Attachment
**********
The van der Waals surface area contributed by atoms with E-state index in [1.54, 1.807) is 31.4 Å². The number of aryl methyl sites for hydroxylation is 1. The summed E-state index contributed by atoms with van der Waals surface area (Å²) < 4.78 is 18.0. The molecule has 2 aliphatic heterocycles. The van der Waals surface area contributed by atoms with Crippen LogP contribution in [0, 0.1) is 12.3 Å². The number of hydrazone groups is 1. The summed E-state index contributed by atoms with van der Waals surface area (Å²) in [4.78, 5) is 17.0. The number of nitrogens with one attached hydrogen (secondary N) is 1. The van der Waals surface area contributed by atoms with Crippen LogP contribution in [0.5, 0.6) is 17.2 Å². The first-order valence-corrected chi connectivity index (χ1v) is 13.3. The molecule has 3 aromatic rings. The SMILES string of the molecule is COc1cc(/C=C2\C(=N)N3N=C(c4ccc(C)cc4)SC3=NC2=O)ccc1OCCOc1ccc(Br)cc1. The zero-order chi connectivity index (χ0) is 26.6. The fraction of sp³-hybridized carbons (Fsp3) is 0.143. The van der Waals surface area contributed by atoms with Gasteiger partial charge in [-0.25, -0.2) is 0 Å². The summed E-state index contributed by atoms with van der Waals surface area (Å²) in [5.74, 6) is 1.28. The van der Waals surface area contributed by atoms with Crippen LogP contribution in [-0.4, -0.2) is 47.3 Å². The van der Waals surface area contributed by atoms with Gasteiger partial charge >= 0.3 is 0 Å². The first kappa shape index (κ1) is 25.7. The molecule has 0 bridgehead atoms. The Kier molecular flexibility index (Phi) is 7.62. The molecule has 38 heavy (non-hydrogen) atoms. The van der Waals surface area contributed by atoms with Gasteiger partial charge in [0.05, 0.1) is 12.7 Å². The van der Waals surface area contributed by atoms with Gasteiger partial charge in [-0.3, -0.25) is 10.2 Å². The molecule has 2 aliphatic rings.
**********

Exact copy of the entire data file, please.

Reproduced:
The van der Waals surface area contributed by atoms with E-state index in [1.54, 1.807) is 31.4 Å². The number of aryl methyl sites for hydroxylation is 1. The summed E-state index contributed by atoms with van der Waals surface area (Å²) < 4.78 is 18.0. The molecule has 2 aliphatic heterocycles. The van der Waals surface area contributed by atoms with Crippen LogP contribution in [0, 0.1) is 12.3 Å². The number of hydrazone groups is 1. The summed E-state index contributed by atoms with van der Waals surface area (Å²) in [4.78, 5) is 17.0. The number of nitrogens with one attached hydrogen (secondary N) is 1. The van der Waals surface area contributed by atoms with Crippen LogP contribution in [0.5, 0.6) is 17.2 Å². The first-order valence-corrected chi connectivity index (χ1v) is 13.3. The molecule has 3 aromatic rings. The SMILES string of the molecule is COc1cc(/C=C2\C(=N)N3N=C(c4ccc(C)cc4)SC3=NC2=O)ccc1OCCOc1ccc(Br)cc1. The zero-order chi connectivity index (χ0) is 26.6. The fraction of sp³-hybridized carbons (Fsp3) is 0.143. The van der Waals surface area contributed by atoms with Gasteiger partial charge in [-0.25, -0.2) is 0 Å². The summed E-state index contributed by atoms with van der Waals surface area (Å²) in [5.74, 6) is 1.28. The van der Waals surface area contributed by atoms with Crippen LogP contribution in [-0.4, -0.2) is 47.3 Å². The van der Waals surface area contributed by atoms with Gasteiger partial charge >= 0.3 is 0 Å². The first kappa shape index (κ1) is 25.7. The molecule has 0 bridgehead atoms. The Kier molecular flexibility index (Phi) is 7.62. The molecule has 38 heavy (non-hydrogen) atoms. The van der Waals surface area contributed by atoms with Gasteiger partial charge in [0.05, 0.1) is 12.7 Å². The van der Waals surface area contributed by atoms with Gasteiger partial charge in [-0.3, -0.25) is 10.2 Å². The molecule has 2 aliphatic rings.